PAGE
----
1. Each week, Friday is distinguished as the day before the Shabbos. Since this week, Rosh Chodesh Shevat falls on Shabbos, the day possesses even greater importance. In addition to using the day to prepare ourselves for the Shabbos, we also must prepare for Rosh Chodesh.

The difference between Shabbos and Rosh Chodesh can be explained as follows: Shabbos is connected with the weekly cycle which is dependent on the sun.1 In contrast, the monthly cycle of Rosh Chodesh is associated with the phases of the moon.

Everything in the world at large has its parallels in the personal world of our individual soul. The sun and the moon, thus represent two different potentials possessed by every Jew. The sun is a source of light, thus, it represents the potential of each individual to serve as a mashpia, “source of influence,” for others. The moon merely reflects the sun’s light. Thus, it alludes to our capacity to be mekablim, “recipients,” and to take in influence from others.

Thus, Shabbos and Rosh Chodesh are connected with the potentials of serving as a mashpia and a mekabel. When the two days are observed simultaneously, this implies that we have the potential to fuse together these two potentials. Furthermore, the fact that the day is not divided into two — one part Shabbos and one part Rosh Chodesh — but rather, every element of the day combines both these influences, implies that the two services should be united as one.

An example of this fusion is a teacher who conveys to his student the essence of the concept he teaches him and trains him how to think creatively about it. In this manner, the student becomes more than a recipient, he can bring out new dimensions of the concept and thus, become a mashpia as well.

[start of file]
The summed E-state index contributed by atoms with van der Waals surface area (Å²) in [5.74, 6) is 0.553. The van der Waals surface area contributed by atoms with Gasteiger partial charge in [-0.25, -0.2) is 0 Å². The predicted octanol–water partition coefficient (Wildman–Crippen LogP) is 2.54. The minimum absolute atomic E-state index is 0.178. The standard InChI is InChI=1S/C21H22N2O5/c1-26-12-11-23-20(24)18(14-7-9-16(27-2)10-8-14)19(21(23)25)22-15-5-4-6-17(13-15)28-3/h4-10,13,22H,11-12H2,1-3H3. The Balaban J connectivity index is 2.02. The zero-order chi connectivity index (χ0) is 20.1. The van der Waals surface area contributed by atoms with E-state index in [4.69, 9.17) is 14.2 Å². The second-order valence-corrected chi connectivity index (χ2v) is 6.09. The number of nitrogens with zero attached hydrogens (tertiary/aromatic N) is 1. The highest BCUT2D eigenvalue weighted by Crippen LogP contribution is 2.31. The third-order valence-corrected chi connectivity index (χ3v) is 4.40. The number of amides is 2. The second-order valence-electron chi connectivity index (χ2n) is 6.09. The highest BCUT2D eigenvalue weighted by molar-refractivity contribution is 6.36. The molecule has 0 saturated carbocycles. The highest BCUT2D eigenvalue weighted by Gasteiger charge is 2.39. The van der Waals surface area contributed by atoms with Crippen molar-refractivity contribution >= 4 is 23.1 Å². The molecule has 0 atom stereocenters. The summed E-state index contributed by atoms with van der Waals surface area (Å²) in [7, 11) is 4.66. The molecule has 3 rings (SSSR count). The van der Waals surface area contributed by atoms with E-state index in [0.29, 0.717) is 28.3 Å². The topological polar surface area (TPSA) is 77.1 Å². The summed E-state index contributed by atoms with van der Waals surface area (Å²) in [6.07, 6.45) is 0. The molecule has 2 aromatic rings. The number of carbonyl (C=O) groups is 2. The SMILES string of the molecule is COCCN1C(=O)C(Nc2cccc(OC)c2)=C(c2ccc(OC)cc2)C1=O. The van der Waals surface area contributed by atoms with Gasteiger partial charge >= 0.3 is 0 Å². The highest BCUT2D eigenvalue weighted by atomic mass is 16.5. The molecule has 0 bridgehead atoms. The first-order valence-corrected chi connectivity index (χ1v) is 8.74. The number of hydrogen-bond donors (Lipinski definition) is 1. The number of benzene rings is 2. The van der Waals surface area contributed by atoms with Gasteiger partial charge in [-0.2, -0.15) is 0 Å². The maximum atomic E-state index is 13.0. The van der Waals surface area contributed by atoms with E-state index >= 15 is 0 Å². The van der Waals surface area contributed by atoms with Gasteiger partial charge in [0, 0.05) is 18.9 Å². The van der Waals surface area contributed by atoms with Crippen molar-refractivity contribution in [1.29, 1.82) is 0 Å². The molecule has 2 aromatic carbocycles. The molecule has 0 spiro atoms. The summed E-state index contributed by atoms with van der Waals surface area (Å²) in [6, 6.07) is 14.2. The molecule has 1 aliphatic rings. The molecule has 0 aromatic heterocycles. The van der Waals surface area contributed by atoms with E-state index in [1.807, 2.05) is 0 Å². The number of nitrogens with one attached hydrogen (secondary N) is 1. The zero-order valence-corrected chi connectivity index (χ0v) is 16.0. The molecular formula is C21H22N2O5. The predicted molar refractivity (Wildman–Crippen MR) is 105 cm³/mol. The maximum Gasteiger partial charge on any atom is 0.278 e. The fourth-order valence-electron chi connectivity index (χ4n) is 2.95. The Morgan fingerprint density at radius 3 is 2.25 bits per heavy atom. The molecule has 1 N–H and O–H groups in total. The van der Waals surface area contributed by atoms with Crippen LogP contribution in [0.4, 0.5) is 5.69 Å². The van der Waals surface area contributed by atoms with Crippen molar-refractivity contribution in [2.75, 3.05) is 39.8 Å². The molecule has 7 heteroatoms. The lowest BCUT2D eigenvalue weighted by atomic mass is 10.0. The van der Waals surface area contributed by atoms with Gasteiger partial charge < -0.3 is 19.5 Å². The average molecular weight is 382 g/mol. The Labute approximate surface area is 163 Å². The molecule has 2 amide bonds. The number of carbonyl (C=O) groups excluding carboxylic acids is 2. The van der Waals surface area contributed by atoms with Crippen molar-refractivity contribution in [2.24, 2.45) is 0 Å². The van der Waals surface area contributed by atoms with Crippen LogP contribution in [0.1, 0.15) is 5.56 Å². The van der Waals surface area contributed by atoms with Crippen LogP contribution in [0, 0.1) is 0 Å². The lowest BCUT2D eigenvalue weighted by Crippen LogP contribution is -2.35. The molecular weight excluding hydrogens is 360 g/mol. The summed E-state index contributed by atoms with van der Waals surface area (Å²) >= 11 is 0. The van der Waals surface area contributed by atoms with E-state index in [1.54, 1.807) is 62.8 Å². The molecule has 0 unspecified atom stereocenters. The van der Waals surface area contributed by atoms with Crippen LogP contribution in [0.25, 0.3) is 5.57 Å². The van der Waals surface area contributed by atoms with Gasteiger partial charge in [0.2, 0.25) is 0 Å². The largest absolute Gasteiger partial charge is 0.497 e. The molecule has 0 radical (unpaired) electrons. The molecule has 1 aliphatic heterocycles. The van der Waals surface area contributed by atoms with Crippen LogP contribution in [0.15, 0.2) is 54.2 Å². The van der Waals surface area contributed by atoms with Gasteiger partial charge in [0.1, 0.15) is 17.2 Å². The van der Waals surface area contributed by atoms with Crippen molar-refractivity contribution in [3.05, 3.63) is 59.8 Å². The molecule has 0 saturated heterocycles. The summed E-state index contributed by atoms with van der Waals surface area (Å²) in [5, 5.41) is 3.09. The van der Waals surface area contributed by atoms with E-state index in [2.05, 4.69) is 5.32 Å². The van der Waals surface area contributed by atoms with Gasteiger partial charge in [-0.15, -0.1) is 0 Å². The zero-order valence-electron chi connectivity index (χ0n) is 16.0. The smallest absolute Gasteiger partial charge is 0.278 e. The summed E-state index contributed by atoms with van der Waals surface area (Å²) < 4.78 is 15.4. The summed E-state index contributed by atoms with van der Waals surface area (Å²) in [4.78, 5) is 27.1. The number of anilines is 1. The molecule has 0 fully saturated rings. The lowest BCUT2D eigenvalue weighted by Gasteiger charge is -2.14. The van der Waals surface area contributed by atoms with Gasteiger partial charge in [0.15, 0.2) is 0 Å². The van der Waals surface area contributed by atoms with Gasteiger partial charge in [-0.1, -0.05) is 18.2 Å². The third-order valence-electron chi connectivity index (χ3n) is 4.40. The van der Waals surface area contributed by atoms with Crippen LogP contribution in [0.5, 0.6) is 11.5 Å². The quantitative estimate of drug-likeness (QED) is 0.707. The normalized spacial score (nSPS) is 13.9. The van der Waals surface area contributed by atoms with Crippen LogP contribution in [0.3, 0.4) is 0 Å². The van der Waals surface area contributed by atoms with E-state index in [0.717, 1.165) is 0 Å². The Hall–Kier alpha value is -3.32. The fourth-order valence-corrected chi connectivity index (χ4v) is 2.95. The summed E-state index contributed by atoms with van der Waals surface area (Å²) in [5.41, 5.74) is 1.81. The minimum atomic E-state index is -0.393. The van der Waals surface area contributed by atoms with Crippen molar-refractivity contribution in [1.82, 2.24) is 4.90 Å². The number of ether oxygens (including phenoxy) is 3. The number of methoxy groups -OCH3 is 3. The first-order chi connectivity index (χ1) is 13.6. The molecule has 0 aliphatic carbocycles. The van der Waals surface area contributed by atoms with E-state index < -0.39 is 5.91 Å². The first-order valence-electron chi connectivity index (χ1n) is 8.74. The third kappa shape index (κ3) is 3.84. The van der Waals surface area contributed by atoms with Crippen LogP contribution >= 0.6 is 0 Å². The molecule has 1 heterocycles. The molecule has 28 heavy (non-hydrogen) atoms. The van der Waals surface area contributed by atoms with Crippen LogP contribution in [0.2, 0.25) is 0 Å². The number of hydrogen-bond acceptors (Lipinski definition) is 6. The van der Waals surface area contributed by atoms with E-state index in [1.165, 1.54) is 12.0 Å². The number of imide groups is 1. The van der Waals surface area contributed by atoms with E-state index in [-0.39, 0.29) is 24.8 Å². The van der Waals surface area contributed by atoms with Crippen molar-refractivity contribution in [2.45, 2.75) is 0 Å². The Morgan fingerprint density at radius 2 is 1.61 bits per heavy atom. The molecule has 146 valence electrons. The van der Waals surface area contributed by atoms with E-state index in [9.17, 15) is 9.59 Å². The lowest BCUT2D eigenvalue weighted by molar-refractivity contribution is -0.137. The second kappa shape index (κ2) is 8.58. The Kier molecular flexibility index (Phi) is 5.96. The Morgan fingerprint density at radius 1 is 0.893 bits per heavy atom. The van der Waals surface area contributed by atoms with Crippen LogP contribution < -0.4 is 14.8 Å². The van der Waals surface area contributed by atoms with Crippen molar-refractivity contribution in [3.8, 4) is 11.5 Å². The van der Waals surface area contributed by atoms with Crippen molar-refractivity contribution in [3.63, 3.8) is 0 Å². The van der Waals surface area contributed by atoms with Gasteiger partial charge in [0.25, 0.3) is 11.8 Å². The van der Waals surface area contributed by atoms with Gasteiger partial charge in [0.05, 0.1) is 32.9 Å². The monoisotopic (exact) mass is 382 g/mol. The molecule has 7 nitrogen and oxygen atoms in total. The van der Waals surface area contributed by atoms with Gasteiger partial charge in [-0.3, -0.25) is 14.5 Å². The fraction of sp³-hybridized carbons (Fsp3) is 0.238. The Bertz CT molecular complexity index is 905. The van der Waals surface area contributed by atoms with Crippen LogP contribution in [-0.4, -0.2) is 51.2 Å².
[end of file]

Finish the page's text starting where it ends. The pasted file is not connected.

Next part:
Each person has to translate these concepts into a form which is relevant to him individually. In his everyday life, there are times that he will serve as a mashpia, times that he will serve as a mekabel, and times that he will fuse both these potentials together, accentuating one or the other. He must remove any obstacles that prevent him from expressing these potentials, realizing that these obstacles are there only to give him greater reward as implied by our Sages’ statement, “The reward is commensurate to the difficulty.”

May all the above guidelines be carried out with success, utilizing the unique influence of the present month, the tenth (“And the tenth shall be holy”) month, “the month when the body derives pleasure from the body.” May we realize all of the above before the Messianic redemption2 and immediately thereafter, proceed together with Mashiach to the ultimate and complete redemption.